Beshear says health decisions based on Kentuckians’ needs, not politics; wishes he could have been more persuasive on vaccines

By Melissa Patrick
Kentucky Health News

Gov. Andy Beshear says the decisions he’s made when it comes to the pandemic and medical marijuana have been made to help Kentuckians, and were not based on politics.

In an interview with Kentucky Health News Dec. 7, Beshear said he decided to suspend in-person school classes, as other states also did, to save lives.

“Every decision I made was about trying to preserve as many Kentucky lives as we could, because I believe that is our job,” he said.

One reason the risks were bigger than in other states is that Kentucky ranks No. 1 for the rate of grandparents raising grandchildren, he said. In Kentucky, 84.5% of the 17,530 Kentuckians who have died from Covid-19 have been 60 and older.

“We can catch a child up on learning loss, but we can’t replace that grandparent that is raising them, that might be the last adult that cares about them,” he said. “They are better off still having that individual here and in their life. And while we can make up for learning loss, we can’t make up for lost life.”

To criticism that his policy led to learning loss and increases in mental-health issues among young people, Beshear said, “So when I look at learning loss, I don’t view it as some political issue to beat each other up over; I view it as our next challenge we’ve got to tackle.”

Further he said, learning loss and test-score declines were already happening in Kentucky before Covid-19.

“The only way for us to make it up to this generation is to have the educators we need,” he said, noting that the state has 11,000 teacher vacancies. He said his Education First Plan, which includes teacher raises, funding for universal pre-K and social and mental health supports, addresses this.

“So Republicans can criticize. I’m trying to do something about it,” he said. “And if they would join me, we can catch our kids up.”

Asked if his recent executive order to allow possession of up to 8 ounces of cannabis for medical purposes for some individuals was timed to be closer to the 2023 legislative session and elections, he said the timing was based on figuring out what his administration could do responsibly.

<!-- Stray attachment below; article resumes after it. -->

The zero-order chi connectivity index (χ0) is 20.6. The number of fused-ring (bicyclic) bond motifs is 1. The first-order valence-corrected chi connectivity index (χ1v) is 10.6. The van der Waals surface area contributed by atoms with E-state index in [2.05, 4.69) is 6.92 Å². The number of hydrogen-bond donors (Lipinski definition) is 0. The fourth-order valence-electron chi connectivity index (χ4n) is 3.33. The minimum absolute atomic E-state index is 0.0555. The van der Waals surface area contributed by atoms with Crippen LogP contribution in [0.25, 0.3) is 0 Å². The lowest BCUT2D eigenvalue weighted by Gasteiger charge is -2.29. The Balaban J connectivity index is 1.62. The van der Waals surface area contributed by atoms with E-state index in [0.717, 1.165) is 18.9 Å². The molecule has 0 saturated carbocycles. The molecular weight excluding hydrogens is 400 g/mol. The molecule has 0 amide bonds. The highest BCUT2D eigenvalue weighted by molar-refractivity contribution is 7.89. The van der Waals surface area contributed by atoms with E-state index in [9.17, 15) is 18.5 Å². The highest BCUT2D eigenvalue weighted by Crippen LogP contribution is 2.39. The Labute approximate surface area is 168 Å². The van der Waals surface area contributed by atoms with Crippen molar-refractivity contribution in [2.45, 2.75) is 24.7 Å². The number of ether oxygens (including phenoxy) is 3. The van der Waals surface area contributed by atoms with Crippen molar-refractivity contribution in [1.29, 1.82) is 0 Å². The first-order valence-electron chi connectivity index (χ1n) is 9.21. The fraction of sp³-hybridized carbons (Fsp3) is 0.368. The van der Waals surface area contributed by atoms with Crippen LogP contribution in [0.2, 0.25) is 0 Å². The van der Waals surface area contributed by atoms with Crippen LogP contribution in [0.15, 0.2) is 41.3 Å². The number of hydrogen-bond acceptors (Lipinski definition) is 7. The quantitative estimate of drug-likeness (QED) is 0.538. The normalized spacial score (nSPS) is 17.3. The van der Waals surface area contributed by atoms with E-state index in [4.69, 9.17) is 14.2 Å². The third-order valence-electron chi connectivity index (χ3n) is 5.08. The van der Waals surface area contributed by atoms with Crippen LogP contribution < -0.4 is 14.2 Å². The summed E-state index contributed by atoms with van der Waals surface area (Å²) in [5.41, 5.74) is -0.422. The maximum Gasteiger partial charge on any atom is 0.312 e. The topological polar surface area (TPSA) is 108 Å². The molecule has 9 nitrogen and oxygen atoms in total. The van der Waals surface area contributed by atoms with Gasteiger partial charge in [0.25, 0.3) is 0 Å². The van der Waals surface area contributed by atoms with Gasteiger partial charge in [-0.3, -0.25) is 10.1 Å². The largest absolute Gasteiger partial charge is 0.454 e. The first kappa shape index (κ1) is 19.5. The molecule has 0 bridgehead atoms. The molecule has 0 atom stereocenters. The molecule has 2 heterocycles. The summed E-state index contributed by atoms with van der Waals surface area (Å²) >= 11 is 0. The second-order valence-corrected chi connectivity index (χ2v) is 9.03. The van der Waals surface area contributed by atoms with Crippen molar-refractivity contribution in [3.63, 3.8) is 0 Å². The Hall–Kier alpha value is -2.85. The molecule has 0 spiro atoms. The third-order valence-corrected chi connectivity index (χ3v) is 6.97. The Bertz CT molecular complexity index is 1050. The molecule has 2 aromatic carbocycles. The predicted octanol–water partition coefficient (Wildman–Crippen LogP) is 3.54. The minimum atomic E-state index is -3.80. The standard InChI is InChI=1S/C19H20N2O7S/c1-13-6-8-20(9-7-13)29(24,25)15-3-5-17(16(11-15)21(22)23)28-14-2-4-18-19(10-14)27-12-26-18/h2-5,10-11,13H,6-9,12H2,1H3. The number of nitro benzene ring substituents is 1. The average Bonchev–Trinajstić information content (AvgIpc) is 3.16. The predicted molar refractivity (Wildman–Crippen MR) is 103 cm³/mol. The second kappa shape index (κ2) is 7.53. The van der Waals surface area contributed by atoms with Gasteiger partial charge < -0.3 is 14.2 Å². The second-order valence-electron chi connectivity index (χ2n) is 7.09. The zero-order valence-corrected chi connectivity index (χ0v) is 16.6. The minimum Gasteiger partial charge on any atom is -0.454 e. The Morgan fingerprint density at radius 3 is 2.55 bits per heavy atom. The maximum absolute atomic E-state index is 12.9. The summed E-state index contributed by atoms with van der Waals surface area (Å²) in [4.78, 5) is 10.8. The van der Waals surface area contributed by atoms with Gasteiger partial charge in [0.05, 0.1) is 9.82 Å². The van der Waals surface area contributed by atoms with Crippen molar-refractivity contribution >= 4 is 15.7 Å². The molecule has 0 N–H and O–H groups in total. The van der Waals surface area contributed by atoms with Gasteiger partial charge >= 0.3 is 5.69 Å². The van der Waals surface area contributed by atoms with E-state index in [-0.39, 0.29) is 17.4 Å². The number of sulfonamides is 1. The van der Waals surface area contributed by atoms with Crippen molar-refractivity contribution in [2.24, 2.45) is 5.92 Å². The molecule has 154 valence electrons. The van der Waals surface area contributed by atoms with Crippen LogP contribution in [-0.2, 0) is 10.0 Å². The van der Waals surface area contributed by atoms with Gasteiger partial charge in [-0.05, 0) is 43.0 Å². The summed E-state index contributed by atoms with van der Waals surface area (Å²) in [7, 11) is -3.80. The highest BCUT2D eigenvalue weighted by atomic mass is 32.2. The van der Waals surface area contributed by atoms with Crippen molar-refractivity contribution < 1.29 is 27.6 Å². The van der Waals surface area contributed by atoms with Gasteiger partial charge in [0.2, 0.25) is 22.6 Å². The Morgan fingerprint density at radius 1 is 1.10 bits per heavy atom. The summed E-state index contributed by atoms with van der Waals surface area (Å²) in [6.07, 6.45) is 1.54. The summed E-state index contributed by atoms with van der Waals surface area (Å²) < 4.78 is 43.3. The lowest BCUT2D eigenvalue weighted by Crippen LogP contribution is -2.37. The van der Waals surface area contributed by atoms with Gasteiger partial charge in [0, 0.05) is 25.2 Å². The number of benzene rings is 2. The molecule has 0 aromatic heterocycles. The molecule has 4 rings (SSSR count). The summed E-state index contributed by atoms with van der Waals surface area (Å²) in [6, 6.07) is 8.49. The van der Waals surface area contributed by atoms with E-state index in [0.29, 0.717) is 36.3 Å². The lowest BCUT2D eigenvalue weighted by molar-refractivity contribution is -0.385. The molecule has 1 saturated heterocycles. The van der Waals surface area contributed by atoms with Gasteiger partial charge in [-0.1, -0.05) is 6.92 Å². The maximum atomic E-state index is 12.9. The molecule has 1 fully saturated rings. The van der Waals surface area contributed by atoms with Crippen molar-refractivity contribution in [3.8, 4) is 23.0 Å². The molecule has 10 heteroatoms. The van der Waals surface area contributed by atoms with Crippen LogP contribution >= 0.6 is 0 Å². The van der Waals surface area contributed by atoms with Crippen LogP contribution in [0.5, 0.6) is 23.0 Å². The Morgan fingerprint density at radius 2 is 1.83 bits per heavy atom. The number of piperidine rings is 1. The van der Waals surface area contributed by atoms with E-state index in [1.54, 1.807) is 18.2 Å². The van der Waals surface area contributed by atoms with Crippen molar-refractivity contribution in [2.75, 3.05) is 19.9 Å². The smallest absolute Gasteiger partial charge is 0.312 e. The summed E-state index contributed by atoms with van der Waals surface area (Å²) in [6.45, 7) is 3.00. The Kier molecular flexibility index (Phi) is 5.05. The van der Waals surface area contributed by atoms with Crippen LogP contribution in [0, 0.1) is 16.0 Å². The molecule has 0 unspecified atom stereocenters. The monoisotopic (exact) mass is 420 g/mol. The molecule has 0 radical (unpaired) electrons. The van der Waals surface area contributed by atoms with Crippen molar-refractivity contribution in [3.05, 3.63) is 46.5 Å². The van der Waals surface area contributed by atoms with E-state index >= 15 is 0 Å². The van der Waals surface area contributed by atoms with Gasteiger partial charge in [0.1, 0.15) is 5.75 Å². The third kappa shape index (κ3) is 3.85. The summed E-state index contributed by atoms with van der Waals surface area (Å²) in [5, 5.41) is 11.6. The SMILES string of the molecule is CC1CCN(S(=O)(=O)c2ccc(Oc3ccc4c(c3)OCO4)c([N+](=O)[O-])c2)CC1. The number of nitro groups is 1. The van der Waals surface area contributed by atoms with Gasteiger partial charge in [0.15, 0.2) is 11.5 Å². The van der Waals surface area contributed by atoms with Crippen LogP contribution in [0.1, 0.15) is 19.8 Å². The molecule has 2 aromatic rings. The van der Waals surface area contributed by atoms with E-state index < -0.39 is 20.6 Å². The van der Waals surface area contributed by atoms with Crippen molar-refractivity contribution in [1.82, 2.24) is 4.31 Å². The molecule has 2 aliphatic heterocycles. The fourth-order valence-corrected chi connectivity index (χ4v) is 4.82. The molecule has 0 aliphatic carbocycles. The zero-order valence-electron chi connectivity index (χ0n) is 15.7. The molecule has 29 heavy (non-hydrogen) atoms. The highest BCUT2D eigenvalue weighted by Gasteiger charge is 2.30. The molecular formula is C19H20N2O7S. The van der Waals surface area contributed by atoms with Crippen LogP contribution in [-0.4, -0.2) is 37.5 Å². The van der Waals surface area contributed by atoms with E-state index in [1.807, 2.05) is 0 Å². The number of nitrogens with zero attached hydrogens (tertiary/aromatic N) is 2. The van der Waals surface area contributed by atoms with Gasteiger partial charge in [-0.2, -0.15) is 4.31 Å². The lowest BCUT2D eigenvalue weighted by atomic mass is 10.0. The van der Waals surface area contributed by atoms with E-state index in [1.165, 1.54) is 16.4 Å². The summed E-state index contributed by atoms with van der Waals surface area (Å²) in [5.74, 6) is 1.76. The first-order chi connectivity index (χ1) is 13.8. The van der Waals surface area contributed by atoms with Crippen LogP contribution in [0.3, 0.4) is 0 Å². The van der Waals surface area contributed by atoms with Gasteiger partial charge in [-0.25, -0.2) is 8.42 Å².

Asked if he was trying to get the legislature to pass a broader medical-marijuana law, he said, “I’m not trying to pressure the General Assembly, but the people of Kentucky ought to be, because this is something the vast majority demand and their elected representatives are refusing to do it.”

He added, “Either your elected representatives say, well, 80-plus percent of Kentuckians want to do something so it’s our job to do it, or they’re saying that they’re better or smarter than we are. And to me, that’s that’s not acceptable.”

Asked to name the biggest health challenge right now in Kentucky, he said it is the flu, which has killed over two dozen Kentuckians. “We really need people to get their flu shot,” he said. “It’s going to be really effective against this strain and those that have not had the flu shot are getting pretty sick.”

Longer-term, he noted that too many Kentuckians still struggle with a long list of health conditions, like heart disease, cancer, lung cancer, and diabetes, and that it’s important that we get back to addressing those issues, saying it’s time to move from treatment to prevention for these conditions.

“We need to make sure our kids are healthy in their youth to learn, in their adulthood to work and in their senior years to enjoy,” he said. “So health and healthcare will always be a fundamental priority of this administration.”

Asked what he would do over when it comes to health in Kentucky in his last year as governor, Beshear named three things: He would have expanded Medicaid to include hearing, dental and vision benefits earlier than he did; would have already expanded the number of pediatric beds in the state (an effort he said the administration is discussing); and he wishes he could have figured out what else to say to get more Kentuckians vaccinated and boosted against Covid-19.

Seemingly describing his own thinking, Beshear said, “What’s that next thing you could say that will get more people to get vaccinated, and that’s not just me, that’s everyone.”

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